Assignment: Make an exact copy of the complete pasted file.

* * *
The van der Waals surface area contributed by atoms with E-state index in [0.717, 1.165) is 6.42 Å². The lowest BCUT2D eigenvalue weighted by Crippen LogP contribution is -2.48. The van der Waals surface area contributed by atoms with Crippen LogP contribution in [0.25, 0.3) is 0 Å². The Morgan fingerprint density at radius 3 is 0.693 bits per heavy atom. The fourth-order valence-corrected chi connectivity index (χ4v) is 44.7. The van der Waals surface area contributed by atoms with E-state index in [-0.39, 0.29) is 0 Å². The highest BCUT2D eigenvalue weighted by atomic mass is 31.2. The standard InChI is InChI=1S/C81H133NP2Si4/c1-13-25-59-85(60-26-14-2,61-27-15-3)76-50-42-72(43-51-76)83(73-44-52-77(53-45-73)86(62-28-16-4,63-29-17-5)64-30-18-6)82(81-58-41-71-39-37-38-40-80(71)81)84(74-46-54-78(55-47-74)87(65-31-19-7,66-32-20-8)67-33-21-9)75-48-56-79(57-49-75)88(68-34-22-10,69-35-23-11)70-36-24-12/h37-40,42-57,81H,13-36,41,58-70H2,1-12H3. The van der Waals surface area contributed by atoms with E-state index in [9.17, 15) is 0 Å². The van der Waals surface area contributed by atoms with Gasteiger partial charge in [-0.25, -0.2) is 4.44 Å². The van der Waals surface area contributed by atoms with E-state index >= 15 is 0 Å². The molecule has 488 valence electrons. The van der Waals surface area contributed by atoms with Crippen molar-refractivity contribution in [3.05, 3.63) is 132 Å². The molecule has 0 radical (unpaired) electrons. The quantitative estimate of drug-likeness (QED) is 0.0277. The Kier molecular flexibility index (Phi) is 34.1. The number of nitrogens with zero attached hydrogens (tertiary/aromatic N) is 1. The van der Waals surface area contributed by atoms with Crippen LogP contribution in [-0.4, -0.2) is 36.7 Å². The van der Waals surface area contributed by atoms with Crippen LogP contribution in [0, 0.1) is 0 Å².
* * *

The van der Waals surface area contributed by atoms with E-state index in [0.717, 1.165) is 6.42 Å². The lowest BCUT2D eigenvalue weighted by Crippen LogP contribution is -2.48. The van der Waals surface area contributed by atoms with Crippen LogP contribution in [0.25, 0.3) is 0 Å². The Morgan fingerprint density at radius 3 is 0.693 bits per heavy atom. The fourth-order valence-corrected chi connectivity index (χ4v) is 44.7. The van der Waals surface area contributed by atoms with E-state index in [-0.39, 0.29) is 0 Å². The highest BCUT2D eigenvalue weighted by atomic mass is 31.2. The standard InChI is InChI=1S/C81H133NP2Si4/c1-13-25-59-85(60-26-14-2,61-27-15-3)76-50-42-72(43-51-76)83(73-44-52-77(53-45-73)86(62-28-16-4,63-29-17-5)64-30-18-6)82(81-58-41-71-39-37-38-40-80(71)81)84(74-46-54-78(55-47-74)87(65-31-19-7,66-32-20-8)67-33-21-9)75-48-56-79(57-49-75)88(68-34-22-10,69-35-23-11)70-36-24-12/h37-40,42-57,81H,13-36,41,58-70H2,1-12H3. The van der Waals surface area contributed by atoms with E-state index in [9.17, 15) is 0 Å². The van der Waals surface area contributed by atoms with Gasteiger partial charge in [-0.25, -0.2) is 4.44 Å². The van der Waals surface area contributed by atoms with E-state index >= 15 is 0 Å². The molecule has 488 valence electrons. The van der Waals surface area contributed by atoms with Crippen molar-refractivity contribution in [3.05, 3.63) is 132 Å². The molecule has 0 radical (unpaired) electrons. The quantitative estimate of drug-likeness (QED) is 0.0277. The Kier molecular flexibility index (Phi) is 34.1. The number of nitrogens with zero attached hydrogens (tertiary/aromatic N) is 1. The van der Waals surface area contributed by atoms with Crippen LogP contribution in [-0.4, -0.2) is 36.7 Å². The van der Waals surface area contributed by atoms with Crippen LogP contribution in [0, 0.1) is 0 Å².